Date of Award

1996

Document Type

Dissertation

Degree Name

Doctor of Philosophy (PhD)

Department

Forestry, Wildlife, and Fisheries

First Advisor

Robert B. Hamilton

Abstract

Abundance of some species of Nearctic-Neotropical migrants has been declining dramatically since 1970. Most literature about Neotropical migrants is from the breeding grounds, and some is from the wintering grounds; very little is from stopover sites. I studied foraging behavior and habitat selection of insectivorous migratory songbirds at three stopover sites along northern coast of the Gulf of Mexico during spring migrations of 1993-1995. Each migrant species had its unique combination of foraging behavior and habitat use during stopover. Migrants selected certain habitat strata and plant species and avoided others. The decrease of understory vegetation in the reduced plots had greater impact on foraging behavior of understory, subcanopy, and ground foragers, and less for canopy species. Searching behavior has been studied less than attack behavior or foraging site because searching behavior is ephemeral and difficult to record. From the analysis of correspondence and cluster analyses, closely related species have similar searching behavior. Searching movements of migrants are greatly affected by various conditions such as site, plot, and flocking. Warblers (Parulinae) were found to be more flexible and more responsive to environmental conditions than were vireos. It is important to study the properties of foraging sequences before one can select a reliable method to calculate foraging rates. The overall rate is more realistic than the sequential rate; the original sequences are more biased than the closed sequences. However, the adjusted overall rate from the original sequences appears to be a compromise.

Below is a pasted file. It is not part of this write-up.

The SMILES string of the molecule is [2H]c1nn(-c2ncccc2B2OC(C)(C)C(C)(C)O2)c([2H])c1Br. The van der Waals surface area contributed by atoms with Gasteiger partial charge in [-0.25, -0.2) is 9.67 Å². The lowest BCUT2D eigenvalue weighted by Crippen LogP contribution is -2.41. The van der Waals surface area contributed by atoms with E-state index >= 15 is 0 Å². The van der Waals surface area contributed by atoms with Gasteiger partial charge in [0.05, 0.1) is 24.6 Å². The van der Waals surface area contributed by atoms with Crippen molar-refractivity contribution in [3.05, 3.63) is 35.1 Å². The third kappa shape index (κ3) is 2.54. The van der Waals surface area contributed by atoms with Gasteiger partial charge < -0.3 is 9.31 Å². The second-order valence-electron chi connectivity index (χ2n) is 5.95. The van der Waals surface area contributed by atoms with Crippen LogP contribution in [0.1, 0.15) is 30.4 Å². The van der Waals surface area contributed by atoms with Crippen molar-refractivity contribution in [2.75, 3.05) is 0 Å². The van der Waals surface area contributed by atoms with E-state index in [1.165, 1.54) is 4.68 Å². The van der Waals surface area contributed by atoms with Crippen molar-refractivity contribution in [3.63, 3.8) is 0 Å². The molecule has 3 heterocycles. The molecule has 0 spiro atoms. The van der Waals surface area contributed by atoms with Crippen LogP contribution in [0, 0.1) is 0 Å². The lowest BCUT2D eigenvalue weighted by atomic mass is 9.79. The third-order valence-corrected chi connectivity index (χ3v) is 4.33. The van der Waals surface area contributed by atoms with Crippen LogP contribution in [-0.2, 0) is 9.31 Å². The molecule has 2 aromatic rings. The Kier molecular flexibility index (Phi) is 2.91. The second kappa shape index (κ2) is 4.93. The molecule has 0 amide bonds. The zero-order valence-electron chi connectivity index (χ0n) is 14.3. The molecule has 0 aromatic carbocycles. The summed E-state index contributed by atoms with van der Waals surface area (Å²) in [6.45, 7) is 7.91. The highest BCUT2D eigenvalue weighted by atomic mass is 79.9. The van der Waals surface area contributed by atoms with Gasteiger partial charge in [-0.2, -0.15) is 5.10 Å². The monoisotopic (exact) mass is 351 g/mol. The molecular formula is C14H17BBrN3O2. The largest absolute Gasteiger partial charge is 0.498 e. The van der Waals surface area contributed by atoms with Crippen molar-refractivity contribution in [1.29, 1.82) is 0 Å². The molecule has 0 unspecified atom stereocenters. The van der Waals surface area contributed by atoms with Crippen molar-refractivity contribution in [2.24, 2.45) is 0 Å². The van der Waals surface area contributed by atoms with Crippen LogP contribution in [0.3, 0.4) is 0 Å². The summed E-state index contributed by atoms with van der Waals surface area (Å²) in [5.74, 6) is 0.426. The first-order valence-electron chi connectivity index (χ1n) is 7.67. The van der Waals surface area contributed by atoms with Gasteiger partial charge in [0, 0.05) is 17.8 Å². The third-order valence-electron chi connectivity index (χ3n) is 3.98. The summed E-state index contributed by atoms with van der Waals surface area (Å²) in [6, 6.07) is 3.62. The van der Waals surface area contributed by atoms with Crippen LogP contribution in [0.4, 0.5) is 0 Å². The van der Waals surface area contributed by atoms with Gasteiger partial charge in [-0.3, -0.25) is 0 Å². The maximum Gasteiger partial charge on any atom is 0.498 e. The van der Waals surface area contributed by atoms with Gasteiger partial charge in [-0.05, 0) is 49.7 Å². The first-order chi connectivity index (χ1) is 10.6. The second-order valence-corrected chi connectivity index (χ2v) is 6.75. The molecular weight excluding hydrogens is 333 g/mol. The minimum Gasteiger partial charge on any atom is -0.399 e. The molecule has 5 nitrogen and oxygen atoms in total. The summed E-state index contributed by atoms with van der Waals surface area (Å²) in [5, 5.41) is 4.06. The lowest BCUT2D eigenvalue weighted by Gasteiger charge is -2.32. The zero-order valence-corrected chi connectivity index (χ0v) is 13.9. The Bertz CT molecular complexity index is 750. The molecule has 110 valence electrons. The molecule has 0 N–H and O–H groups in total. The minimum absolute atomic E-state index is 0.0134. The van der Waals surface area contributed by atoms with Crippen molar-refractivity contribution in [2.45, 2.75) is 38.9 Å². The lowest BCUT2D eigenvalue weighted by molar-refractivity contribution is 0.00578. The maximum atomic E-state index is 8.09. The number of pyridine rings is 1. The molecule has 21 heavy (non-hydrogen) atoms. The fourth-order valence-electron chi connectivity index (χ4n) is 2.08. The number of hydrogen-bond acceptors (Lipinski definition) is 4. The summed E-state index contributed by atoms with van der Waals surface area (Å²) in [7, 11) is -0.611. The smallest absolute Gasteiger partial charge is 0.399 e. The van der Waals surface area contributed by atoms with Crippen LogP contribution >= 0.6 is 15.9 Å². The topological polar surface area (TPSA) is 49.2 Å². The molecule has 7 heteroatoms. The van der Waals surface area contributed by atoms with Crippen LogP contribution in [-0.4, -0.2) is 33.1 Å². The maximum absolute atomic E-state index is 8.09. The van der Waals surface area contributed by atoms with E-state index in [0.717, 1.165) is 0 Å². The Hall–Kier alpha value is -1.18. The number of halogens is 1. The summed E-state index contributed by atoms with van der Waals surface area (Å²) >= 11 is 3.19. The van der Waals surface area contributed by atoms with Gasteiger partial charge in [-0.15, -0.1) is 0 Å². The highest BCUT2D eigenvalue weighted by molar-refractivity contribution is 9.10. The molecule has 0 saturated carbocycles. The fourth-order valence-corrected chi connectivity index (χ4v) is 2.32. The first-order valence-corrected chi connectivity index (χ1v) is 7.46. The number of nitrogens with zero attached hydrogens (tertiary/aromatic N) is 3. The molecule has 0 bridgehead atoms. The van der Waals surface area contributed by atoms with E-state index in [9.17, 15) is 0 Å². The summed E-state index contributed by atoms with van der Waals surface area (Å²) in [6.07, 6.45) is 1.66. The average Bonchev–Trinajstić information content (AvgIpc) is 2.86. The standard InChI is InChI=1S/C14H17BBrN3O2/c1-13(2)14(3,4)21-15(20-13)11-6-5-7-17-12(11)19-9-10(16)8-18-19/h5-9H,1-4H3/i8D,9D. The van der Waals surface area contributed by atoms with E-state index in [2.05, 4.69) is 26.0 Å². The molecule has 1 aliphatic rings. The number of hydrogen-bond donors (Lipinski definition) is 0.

ISBN

9780591288971

Pages

151

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